Talent Review

Talent Review

Having established the departmental context of needed roles and skills, management teams can then proceed with a facilitated review of “talent” in the organization.  Talent management discussions can be structured in a variety of ways depending on department need.

Examples include:

  • Talent Inventory focuses on current performance and future potential of a selected employee group. The goal is to get a collective perspective of strengths, needs, and development opportunities for specific employees, and to identify the department’s “talent pool.” Readiness for key assignments or future jobs is considered.

Following group input about employees, the planning process continues with an inventory of possible development actions, including feedback, stretch assignments, and training. Managers are encouraged to follow up with development discussions, and then reconvene to refine development strategies. Some groups use a “9-Box Grid” (PDF) as a planning tool.

  • Succession Planning focuses on possible succession for key job roles in conjunction with a general talent inventory. Management teams can also select specific, critical job roles to assess current and future bench strength. Discussion focuses on readiness to assume key roles, - “ready now,” “ready in 18 months,” etc.

    This approach often highlights strengths and gaps relatively quickly. It provides leaders and managers with a context for discussing possible development assignments for high-potential employees to increase their readiness. A succession planning approach focuses on building the pipeline of internal talent. In this approach, a “Readiness Grid” (PDF) is used as a planning tool.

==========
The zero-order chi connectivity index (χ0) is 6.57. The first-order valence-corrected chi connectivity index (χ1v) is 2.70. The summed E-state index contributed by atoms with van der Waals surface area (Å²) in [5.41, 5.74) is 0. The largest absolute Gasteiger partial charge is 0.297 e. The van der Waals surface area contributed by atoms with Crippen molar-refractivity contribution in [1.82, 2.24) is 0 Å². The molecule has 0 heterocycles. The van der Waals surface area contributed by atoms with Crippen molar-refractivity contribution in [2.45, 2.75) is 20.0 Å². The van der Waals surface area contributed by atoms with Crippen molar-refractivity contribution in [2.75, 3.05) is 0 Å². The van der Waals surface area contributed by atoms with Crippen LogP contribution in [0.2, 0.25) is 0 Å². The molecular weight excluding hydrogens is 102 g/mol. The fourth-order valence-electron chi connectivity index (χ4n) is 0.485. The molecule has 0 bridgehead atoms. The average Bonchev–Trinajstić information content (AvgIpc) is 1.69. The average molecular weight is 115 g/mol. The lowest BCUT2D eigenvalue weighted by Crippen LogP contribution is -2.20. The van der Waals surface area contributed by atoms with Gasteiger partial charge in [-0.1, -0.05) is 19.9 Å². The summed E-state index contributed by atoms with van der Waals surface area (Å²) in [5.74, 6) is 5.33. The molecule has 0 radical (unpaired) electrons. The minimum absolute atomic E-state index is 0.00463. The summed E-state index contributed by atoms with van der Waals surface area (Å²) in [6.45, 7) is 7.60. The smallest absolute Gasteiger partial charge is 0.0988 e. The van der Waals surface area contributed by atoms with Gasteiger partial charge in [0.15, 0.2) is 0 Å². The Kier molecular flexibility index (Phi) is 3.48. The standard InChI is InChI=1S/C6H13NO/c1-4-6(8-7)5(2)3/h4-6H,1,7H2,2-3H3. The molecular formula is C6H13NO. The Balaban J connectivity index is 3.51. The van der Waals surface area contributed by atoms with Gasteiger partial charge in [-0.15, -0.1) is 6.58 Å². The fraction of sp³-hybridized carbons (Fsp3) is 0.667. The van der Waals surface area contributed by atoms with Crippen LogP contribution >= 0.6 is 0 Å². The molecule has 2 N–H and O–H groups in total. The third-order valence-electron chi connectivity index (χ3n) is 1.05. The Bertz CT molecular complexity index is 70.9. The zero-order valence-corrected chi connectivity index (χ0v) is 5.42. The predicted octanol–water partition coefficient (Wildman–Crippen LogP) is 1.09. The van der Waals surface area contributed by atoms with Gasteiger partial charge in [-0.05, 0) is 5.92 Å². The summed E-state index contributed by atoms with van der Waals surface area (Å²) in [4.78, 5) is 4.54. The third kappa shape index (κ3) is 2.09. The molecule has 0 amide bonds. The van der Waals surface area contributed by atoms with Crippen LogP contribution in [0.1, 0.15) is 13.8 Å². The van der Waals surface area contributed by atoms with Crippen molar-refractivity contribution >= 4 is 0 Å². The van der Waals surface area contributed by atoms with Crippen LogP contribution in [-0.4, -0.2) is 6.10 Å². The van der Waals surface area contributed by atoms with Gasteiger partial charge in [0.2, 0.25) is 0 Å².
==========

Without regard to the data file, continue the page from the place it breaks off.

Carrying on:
• Capability Analysis concentrates on the capability and availability of staff to provide continuity and back-up for key tasks and services. As an alternative to identifying individuals as potential successors for specific job roles, the manager or management team can apply a similar process at the department level by reviewing key tasks, responsibilities, and competencies that need to be maintained or developed in the group. Looking at readiness to perform specific functions can also highlight opportunities for cross-training and informal mentoring.

    In this approach the focus is on departmental tasks and functions rather than specific job roles. A “Capability Grid” (PDF) can be used as a planning tool.

  • Knowledge Transfer focuses on strengthening, developing, or transferring skills and knowledge in an organization through peer learning. It begins with an inventory of expertise in the department, and continues with a discussion about how to enable learning among co-workers.

    Knowledge transfer initiatives enable managers to identify internal “teachers” who can develop skills and knowledge of other team members. These departmental experts can be paired with other staff through informal mentoring or peer coaching relationships.

Talent Review discussions surface the development needs of the department. This information provides the context for follow-up development discussions. In addition, talent review sessions help managers identify on-the-job assignments and training that help prepare employees for future responsibilities.

For help in facilitating a talent review, contact oed-request@mit.edu.